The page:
Ten Bold Predictions for the Remainder of the Red Sox' Season

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Ten Bold Predictions for the Remainder of the Red Sox' Season
(Photo by Jim Rogash/Getty Images)

The first half of the 2009 season has introduced the Boston Red Sox to a wide array of surprises both good and bad. It's always important to evaluate a club's progress from opening day, and weigh the pros and cons as the season approaches the All-Star break.

On the mound, relief pitchers Takashi Saito and Ramon Ramirez, with a combined six wins and 2.25 ERA, smoothly incorporated themselves into easily the best bullpen in the game.

Fully-loaded long relief has been crucial, especially on Daisuke Matsuzaka's day in the rotation. Matsuzaka, still suffering from a World Baseball Classic hangover, sports a disastrous 1-4 record with a 7.55 ERA and 2.10 WHIP.

Jason Bay leads the Majors in RBI with 61, Kevin Youkilis has the third best average in the American League, and Jacoby Ellsbury is quite possibly exceeding expectations with a .306 average and 25 steals.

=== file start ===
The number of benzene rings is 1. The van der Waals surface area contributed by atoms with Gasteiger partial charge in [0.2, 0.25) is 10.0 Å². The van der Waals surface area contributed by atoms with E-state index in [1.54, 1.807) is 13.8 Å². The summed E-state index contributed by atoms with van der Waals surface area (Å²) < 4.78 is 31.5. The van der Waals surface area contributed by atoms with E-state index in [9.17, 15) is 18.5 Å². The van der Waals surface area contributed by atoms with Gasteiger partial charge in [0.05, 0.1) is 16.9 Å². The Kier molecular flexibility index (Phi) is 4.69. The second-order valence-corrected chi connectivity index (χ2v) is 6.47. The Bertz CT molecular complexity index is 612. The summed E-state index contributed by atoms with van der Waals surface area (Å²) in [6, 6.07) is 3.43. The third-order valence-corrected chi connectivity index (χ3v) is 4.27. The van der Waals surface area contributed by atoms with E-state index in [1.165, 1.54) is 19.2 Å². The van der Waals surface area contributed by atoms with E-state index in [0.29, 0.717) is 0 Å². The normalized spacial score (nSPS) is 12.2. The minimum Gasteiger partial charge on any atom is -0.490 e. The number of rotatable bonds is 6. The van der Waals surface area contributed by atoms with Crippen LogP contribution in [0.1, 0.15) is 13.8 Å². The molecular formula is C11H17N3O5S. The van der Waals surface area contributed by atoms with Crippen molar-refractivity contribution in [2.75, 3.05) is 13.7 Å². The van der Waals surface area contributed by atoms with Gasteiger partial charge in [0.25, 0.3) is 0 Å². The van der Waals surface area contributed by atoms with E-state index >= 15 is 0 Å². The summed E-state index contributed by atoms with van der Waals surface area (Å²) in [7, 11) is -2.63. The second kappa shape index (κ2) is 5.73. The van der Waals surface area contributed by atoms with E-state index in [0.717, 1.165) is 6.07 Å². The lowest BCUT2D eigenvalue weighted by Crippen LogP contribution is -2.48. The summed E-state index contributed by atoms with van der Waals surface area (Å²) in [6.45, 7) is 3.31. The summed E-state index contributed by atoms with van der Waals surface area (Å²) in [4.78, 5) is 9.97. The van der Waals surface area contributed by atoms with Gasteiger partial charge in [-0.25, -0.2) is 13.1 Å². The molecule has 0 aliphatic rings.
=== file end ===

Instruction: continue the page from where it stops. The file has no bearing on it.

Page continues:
David "Dry Eyes" Ortiz, however, has struggled to hit .200, and 155 players in the league have outperformed his total of 4 home runs.

Maintaining his worth with eight wins, Tim Wakefield started the season as, gasp, the ace of the franchise, until Josh Beckett and Jon Lester returned to form. Still not returned to form, though, are the injured John Smoltz and Jed Lowrie and the day-to-day J.D. Drew and Rocco Baldelli.

Jason Varitek, with 10 homers already, has brought his bat to work this season power-wise. And recovered hip surgery patient Mike Lowell has been a gem offensively and defensively. Julio Lugo, on the other hand, has supplied little to no impact for the majority of the season.

Before slipping into a mind-boggled state, remember the format of the league. MLB teams generally endure roller-coaster-like seasons, because after all, 162 games is a lot of baseball, and seven months is a hefty chunk of the calendar year.

Injuries happen, as do slumps. Hitting streaks also happen, and so do steals of home plate.

Sure, it's possible that the Sox just happened to experience their share of surprises early on. But it's also possible that the proverbial hits will keep on coming, and the club will continue to be tested for resiliency and effectiveness. So far, their glass remains half-full, as they lead the AL race with 38 wins.

Will the glass still be half-full in October, or will it be bone-dry like Papi's peepers? Here are 10 predictions for the rest of the year.

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